This week read about Bosnia ruling in favor of activists who were discriminated against by an assemblywoman, and LGBT people working for a safer online space while their rights are violated.

Bosnia Passes Historic Ruling Against Discrimination

In April, the Sarajevo Municipal Court found in favor of LGBT activists who sued on their behalf against a former assemblywoman who openly asked state officials to keep "people like this" away from the rest of society.

The three-year-long lawsuit resulted in a judgment that "prohibits any further conduct" by the defendant "or similar activities that infringe or may violate the right to equitable treatment of members of the LGBTIQ community."

It is the first recognition of discrimination based on sexual orientation or gender identity by a Bosnian court, advances the battle against hate speech, and should bode well for unhappy Bosnians' hopes of obtaining protection from state and municipal institutions.

According to Radio Free Europe Radio Liberty, this verdict is subject to appeal.




With Rights Under Attack, LGBT People Are Working For A Safer Online Space


 Photo via Adobe.

Without a doubt, the internet has been one of the most powerful platforms for activism, advocacy, and education, but it has also served as a powerful proxy for the kinds of gendered violence. This violence has an influence on women's and others' capacity to engage in these important civic places. As a result, women's and LGBT organizations throughout the Americas have emphasized study into online violence and what can be done to combat it.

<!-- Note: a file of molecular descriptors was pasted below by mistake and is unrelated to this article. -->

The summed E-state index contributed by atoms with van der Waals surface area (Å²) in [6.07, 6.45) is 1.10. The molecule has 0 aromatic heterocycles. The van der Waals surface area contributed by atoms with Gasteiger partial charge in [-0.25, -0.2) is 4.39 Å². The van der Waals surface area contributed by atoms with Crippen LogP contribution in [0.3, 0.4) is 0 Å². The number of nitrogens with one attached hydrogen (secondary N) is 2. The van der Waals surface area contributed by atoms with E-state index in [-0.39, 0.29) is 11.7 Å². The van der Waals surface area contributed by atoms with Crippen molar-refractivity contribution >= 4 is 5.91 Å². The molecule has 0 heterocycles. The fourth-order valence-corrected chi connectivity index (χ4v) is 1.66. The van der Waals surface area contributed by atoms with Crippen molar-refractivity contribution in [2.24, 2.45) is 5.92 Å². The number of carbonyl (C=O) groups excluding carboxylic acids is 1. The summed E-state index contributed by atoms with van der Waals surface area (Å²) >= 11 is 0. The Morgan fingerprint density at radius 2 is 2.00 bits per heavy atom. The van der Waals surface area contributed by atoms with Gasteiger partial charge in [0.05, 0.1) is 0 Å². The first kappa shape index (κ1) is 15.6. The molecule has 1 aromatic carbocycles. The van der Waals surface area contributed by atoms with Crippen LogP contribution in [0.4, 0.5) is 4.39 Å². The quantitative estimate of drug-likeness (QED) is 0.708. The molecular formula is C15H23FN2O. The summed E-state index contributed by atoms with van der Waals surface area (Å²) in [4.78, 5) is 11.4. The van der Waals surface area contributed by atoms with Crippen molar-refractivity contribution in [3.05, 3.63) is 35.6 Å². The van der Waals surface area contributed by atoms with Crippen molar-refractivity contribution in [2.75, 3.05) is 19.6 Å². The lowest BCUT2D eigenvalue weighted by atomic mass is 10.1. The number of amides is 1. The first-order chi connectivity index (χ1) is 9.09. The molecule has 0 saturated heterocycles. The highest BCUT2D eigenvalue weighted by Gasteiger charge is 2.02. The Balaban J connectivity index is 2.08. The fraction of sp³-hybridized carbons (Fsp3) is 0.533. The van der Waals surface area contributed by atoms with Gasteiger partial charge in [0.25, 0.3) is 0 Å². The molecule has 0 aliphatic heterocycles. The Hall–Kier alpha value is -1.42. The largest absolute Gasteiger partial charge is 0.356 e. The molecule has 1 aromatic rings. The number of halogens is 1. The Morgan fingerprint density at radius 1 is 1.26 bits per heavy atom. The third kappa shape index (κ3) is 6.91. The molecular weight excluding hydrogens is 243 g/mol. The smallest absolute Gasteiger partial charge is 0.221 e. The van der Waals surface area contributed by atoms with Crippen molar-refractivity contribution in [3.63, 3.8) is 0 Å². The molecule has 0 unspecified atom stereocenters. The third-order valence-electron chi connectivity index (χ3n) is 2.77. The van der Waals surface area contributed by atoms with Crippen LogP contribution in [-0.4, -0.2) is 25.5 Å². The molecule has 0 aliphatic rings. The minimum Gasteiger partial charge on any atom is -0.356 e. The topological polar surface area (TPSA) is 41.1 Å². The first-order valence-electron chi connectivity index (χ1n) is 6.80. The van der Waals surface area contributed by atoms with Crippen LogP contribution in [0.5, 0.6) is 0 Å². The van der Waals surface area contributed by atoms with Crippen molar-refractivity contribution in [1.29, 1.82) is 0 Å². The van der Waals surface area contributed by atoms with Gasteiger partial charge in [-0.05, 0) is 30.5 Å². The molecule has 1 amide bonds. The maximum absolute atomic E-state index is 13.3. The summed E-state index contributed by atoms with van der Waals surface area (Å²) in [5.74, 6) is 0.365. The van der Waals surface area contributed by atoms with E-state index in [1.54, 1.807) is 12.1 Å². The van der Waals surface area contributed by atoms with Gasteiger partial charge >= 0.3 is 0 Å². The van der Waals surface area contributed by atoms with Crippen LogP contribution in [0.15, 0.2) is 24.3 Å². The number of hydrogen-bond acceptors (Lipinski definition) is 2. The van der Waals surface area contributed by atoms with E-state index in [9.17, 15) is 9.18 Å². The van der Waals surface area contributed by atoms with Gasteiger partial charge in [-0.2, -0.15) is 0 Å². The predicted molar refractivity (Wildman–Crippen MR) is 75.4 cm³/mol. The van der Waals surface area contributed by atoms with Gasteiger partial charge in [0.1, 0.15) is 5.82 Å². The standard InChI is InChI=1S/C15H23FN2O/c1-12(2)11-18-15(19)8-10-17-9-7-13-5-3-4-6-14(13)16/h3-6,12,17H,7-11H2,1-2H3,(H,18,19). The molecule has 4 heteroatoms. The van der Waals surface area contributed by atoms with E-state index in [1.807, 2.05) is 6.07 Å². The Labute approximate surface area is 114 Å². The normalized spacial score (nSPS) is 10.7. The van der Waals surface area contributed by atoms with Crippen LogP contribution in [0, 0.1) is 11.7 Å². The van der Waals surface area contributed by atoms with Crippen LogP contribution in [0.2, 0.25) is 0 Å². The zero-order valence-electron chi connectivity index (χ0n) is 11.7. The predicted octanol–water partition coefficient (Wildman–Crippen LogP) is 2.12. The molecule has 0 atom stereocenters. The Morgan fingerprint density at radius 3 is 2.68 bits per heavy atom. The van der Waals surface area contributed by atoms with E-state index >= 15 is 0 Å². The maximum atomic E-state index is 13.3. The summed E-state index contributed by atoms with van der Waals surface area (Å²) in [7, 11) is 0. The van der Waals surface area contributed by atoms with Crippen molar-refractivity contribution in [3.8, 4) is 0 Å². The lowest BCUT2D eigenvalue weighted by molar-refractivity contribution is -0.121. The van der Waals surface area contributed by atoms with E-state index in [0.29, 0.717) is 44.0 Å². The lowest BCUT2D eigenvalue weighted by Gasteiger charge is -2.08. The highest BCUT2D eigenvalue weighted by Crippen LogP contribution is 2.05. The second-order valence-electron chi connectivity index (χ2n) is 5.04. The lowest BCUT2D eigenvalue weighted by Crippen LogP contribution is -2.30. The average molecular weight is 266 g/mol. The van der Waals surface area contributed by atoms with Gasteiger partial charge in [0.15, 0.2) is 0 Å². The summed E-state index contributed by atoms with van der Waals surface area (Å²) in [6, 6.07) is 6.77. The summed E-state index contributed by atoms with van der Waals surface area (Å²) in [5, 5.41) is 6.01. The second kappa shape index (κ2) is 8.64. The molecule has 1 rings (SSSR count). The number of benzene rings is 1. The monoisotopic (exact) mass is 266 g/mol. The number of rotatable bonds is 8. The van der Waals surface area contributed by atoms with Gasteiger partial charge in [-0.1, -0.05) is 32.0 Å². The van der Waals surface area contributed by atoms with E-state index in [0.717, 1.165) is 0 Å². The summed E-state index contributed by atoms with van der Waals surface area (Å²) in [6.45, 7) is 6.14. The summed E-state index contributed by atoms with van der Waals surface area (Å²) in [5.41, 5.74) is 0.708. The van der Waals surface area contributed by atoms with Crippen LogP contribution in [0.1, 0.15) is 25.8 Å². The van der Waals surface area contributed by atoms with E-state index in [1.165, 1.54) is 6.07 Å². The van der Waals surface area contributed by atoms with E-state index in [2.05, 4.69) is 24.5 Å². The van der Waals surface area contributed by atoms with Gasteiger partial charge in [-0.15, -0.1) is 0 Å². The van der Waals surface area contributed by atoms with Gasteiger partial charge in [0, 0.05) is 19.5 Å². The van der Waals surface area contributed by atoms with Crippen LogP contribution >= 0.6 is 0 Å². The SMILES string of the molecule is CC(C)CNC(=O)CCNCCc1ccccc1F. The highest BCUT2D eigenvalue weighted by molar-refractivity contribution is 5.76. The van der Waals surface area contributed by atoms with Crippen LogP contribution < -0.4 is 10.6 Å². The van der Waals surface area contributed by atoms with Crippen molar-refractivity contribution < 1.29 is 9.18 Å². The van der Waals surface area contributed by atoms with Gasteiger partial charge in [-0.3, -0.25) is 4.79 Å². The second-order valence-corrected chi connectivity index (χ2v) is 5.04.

In addition to the work of established rights advocacy organizations, many smaller grassroots organizations and local communities in the region are assisting in the expansion of this work through reports, useful language, websites, and even card games to imagine feminist technologies and talking circles.

According to Ifex, Fundación Karisma and TEDIC created Libres y Segures en Internet, a self-learning course about digital security geared at LGBTQI+ groups, and Artigo 19 (Brazil) created a handbook to assist women to defend themselves during rallies.


From a Polish County Taking Legal Action Against LGBT People to South Korea Overturning Conviction Against Gay Men, This Week in Int'l LGBT News